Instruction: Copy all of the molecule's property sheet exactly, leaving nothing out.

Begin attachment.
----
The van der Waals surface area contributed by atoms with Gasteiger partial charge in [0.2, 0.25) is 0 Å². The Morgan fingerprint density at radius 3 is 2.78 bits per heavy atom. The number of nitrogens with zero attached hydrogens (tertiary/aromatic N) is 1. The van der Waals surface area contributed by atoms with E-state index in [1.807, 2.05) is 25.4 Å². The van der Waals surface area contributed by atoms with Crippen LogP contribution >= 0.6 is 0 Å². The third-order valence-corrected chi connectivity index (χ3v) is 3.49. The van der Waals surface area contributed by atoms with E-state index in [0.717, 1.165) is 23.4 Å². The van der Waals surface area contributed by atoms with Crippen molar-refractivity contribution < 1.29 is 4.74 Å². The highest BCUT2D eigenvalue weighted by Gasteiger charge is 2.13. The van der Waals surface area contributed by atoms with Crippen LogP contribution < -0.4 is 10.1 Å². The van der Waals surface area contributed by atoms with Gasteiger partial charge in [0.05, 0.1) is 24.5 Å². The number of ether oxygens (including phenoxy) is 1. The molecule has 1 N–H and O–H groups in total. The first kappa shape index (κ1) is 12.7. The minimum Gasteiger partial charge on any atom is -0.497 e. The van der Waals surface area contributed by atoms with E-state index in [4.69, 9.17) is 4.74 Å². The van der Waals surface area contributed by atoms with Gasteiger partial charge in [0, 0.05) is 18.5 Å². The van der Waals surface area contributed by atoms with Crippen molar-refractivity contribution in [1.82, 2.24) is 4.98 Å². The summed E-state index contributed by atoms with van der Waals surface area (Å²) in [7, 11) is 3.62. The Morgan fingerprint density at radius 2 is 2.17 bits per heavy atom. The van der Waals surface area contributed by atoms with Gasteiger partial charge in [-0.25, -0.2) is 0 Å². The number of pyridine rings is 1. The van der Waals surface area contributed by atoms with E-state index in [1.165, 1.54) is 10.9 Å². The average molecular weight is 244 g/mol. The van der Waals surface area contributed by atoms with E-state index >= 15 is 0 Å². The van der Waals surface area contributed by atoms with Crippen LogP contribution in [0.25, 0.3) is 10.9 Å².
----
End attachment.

The van der Waals surface area contributed by atoms with Gasteiger partial charge in [0.2, 0.25) is 0 Å². The Morgan fingerprint density at radius 3 is 2.78 bits per heavy atom. The number of nitrogens with zero attached hydrogens (tertiary/aromatic N) is 1. The van der Waals surface area contributed by atoms with E-state index in [1.807, 2.05) is 25.4 Å². The van der Waals surface area contributed by atoms with Crippen LogP contribution >= 0.6 is 0 Å². The third-order valence-corrected chi connectivity index (χ3v) is 3.49. The van der Waals surface area contributed by atoms with E-state index in [0.717, 1.165) is 23.4 Å². The van der Waals surface area contributed by atoms with Crippen molar-refractivity contribution < 1.29 is 4.74 Å². The highest BCUT2D eigenvalue weighted by Gasteiger charge is 2.13. The van der Waals surface area contributed by atoms with Crippen LogP contribution < -0.4 is 10.1 Å². The van der Waals surface area contributed by atoms with Gasteiger partial charge in [0.05, 0.1) is 24.5 Å². The number of ether oxygens (including phenoxy) is 1. The molecule has 1 N–H and O–H groups in total. The first kappa shape index (κ1) is 12.7. The minimum Gasteiger partial charge on any atom is -0.497 e. The van der Waals surface area contributed by atoms with E-state index in [4.69, 9.17) is 4.74 Å². The van der Waals surface area contributed by atoms with Gasteiger partial charge in [0, 0.05) is 18.5 Å². The van der Waals surface area contributed by atoms with Crippen molar-refractivity contribution in [1.82, 2.24) is 4.98 Å². The summed E-state index contributed by atoms with van der Waals surface area (Å²) in [7, 11) is 3.62. The Morgan fingerprint density at radius 2 is 2.17 bits per heavy atom. The van der Waals surface area contributed by atoms with Gasteiger partial charge in [-0.25, -0.2) is 0 Å². The number of pyridine rings is 1. The van der Waals surface area contributed by atoms with E-state index in [1.165, 1.54) is 10.9 Å². The average molecular weight is 244 g/mol. The van der Waals surface area contributed by atoms with E-state index >= 15 is 0 Å². The van der Waals surface area contributed by atoms with Crippen LogP contribution in [0.25, 0.3) is 10.9 Å².